White Player Diversifies The WNBA. Champions Of Diversity Are Somehow Not Happy.

Clark has managed to do the impossible — make the WNBA a topic of discussion.

INDIANAPOLIS, INDIANA - JUNE 01: Caitlin Clark #22 of the Indiana Fever dribbles against Michaela Onyenwere #12 of the Chicago Sky during the third quarter in the game at Gainbridge Fieldhouse on June 01, 2024 in Indianapolis, Indiana. NOTE TO USER: User expressly acknowledges and agrees that, by downloading and or using this photograph, User is consenting to the terms and conditions of the Getty Images License Agreement. (Photo by Andy Lyons/Getty Images)
Andy Lyons/Getty Images

Here’s a little baseball trivia for you on a spring Tuesday. Kirby Higbe was a starting pitcher in the majors in the 1940s. He was also an opponent of integration — which is why, when Jackie Robinson (the first black ballplayer in the modern era) was about to join the Brooklyn Dodgers, Higbe demanded a trade, and he got one. He ended up on the Pirates. But Higbe couldn’t avoid Robinson for very long. On July 15, 1948, Higbe pitched a game against Robinson and the Dodgers. Maybe coincidentally — but probably not — Higbe hit one batter that game: Jackie Robinson. And it turned out to be a costly move, in the context of the game; Robinson went on to advance to third base, then steal home plate, helping the Dodgers beat the Pirates, 7 to 6.

For Jackie Robinson, these kinds of cheap shots were common. He was often harassed on and off the field because of his skin color. That was the price of integrating sports in the 1940s, as the history books have taught us. It’s conventional wisdom at this point.

What’s not conventional wisdom, even though it should be, is that racial resentment can still be found in professional sports. It just goes in the opposite direction. And nowhere is that more evident than the league that, until recently, no one ever talked about, much less watched: the WNBA.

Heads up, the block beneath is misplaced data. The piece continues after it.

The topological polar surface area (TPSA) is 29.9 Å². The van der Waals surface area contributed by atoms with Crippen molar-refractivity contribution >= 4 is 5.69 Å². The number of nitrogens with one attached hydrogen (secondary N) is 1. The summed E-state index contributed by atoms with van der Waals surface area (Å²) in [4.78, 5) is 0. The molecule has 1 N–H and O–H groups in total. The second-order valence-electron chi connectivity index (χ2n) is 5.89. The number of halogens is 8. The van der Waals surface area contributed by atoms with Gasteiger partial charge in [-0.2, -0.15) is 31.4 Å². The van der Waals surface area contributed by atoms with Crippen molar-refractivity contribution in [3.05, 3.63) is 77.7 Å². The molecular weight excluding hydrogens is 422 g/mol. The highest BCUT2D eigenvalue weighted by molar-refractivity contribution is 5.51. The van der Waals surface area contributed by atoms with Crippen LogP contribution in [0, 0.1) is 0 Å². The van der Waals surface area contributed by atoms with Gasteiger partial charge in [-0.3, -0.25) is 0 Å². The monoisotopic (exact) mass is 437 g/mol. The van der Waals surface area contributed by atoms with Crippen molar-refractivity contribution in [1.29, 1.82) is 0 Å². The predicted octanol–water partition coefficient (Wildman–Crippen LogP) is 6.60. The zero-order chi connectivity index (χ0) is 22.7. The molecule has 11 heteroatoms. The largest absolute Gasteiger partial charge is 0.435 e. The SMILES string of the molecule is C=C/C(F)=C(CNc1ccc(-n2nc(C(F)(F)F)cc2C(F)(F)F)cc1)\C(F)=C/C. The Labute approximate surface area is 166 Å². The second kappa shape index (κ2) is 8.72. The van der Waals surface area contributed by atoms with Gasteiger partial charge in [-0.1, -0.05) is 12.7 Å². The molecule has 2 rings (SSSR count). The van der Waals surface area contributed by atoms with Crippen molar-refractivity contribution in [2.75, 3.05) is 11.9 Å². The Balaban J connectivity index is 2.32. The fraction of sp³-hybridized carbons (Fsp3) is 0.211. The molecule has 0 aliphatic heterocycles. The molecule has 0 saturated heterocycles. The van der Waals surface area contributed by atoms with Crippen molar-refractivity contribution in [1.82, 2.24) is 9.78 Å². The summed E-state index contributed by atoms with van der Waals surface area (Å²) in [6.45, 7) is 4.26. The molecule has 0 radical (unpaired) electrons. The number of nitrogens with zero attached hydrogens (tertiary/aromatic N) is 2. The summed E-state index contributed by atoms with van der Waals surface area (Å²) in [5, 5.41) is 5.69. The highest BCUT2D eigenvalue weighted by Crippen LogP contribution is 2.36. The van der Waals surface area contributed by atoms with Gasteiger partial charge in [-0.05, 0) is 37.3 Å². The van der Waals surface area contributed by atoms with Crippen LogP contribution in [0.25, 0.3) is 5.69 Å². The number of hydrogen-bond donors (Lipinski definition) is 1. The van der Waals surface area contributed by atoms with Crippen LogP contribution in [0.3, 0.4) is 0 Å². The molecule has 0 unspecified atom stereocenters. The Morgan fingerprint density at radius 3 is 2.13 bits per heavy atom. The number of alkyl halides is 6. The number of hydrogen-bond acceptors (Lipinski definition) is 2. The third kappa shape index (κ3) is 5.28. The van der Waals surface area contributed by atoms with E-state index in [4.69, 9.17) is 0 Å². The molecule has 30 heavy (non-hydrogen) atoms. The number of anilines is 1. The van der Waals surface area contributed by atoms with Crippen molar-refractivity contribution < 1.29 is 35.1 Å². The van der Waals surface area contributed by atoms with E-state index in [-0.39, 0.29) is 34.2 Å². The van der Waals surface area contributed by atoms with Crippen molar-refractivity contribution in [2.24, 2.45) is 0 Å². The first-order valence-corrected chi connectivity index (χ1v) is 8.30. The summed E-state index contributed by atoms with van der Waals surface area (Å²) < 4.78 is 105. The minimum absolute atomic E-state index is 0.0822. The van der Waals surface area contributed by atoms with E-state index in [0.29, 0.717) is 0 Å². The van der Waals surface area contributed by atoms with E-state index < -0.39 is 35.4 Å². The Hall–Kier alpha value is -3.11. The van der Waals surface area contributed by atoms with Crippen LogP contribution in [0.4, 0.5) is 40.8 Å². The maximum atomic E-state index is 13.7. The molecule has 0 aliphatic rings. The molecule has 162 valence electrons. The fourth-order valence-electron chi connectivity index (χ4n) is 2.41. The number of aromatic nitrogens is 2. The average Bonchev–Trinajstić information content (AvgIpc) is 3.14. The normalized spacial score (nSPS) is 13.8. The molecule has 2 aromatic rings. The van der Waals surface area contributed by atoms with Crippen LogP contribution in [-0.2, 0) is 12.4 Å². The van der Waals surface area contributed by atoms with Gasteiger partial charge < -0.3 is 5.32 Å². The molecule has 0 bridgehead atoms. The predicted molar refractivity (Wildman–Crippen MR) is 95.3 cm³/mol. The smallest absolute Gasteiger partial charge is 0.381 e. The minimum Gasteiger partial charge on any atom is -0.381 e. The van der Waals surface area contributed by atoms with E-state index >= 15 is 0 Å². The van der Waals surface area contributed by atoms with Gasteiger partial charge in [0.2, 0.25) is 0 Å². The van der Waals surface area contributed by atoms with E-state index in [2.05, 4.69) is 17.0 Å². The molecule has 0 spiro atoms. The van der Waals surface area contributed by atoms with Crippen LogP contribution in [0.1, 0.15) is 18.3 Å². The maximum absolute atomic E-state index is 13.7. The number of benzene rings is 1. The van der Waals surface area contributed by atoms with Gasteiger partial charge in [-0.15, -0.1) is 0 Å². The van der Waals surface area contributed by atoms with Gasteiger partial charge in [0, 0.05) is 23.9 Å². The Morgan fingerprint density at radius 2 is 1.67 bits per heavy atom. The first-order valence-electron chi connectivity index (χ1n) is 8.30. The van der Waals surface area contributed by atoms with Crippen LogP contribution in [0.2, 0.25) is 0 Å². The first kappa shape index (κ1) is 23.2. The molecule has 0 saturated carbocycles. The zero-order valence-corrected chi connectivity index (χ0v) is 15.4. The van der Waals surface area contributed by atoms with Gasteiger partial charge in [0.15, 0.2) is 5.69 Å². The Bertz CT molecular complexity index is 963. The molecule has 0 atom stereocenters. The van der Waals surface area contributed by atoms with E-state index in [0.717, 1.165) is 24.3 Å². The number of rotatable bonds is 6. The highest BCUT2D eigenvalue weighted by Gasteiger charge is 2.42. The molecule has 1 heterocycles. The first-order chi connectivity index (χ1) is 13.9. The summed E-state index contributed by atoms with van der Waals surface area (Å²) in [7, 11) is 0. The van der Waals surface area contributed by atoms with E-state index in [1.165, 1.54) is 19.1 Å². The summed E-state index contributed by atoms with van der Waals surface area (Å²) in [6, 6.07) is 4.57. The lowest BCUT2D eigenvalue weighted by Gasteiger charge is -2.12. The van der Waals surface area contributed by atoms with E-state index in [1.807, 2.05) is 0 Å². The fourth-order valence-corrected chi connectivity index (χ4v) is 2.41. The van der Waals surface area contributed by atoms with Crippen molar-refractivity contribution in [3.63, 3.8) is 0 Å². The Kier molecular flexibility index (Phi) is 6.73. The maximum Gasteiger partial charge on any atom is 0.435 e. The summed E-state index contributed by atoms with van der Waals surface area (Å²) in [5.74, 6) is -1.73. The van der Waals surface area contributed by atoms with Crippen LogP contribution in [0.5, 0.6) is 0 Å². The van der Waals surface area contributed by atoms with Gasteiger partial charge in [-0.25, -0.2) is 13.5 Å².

By now you’ve probably seen the footage of Caitlin Clark, the former Iowa Hawkeyes player and now rookie on a team that we all just learned existed, called the Indiana Fever. In the footage Clark, who’s widely regarded as one of the greatest female athletes of all time, is assaulted on the court during a game on Saturday. She was hip-checked to the ground during the third quarter by Chicago Sky guard Chennedy Carter.

There was no reason whatsoever for Carter to shove Clark’s hip and knock her over; the ball hadn’t even been inbounded yet. Watch:

The game “had a lot of people talking,” says the Good Morning America anchorwoman. “There’s no love lost between these two teams,” says the reporter. “They’re giving fans a show.”

That’s a very sing-songy way to describe an unprovoked shove to the floor. It’s especially odd considering the fact that, after she knocked Clark over, Chennedy Carter appeared to mouth a five-letter epithet that begins with the letter “b.”

And later, as David Hookstead noted at Outkick, Carter then went on social media to “like” the following tweets:

Chennedy get her one mo time for me!

That was a crazy ass flop.


Put Caitlin lil ass in the basket.

Now, of course, “liking” tweets doesn’t necessarily mean that Chennedy Carter endorses them. But it certainly appears that she does endorse those sentiments, based on all the information we have — including the fact that Carter eventually told reporters she has absolutely no regrets about what happened, even though any reasonable person would have a lot of regrets about what happened, if it had been an accident. Watch:

It’s impossible not to conclude that Chennedy Carter harbors a lot of disdain for Caitlin Clark. And there are a couple possible explanations why. One explanation — the one that has nothing to do with racism, and which a lot of media outlets are running with — is that Carter is simply jealous that a rookie like Clark has managed to do the impossible, which is to make the WNBA a topic of discussion.

There’s no doubt that Clark has indeed accomplished that. In just five games, the Indiana Fever — with Caitlin Clark on the team — have already exceeded their total attendance from all 20 home games last season combined. The same is not remotely true for the Chicago Sky, or for any other team in the league. And that appears to bother the players on the Chicago Sky quite a bit. They seem to be in intense denial about it.

Here’s one of Chennedy Carter’s teammates, Angel Reese. Reese also happens to have something of a history with Carter, dating back to their college years. Here’s Reese’s assessment of why Clark is so popular: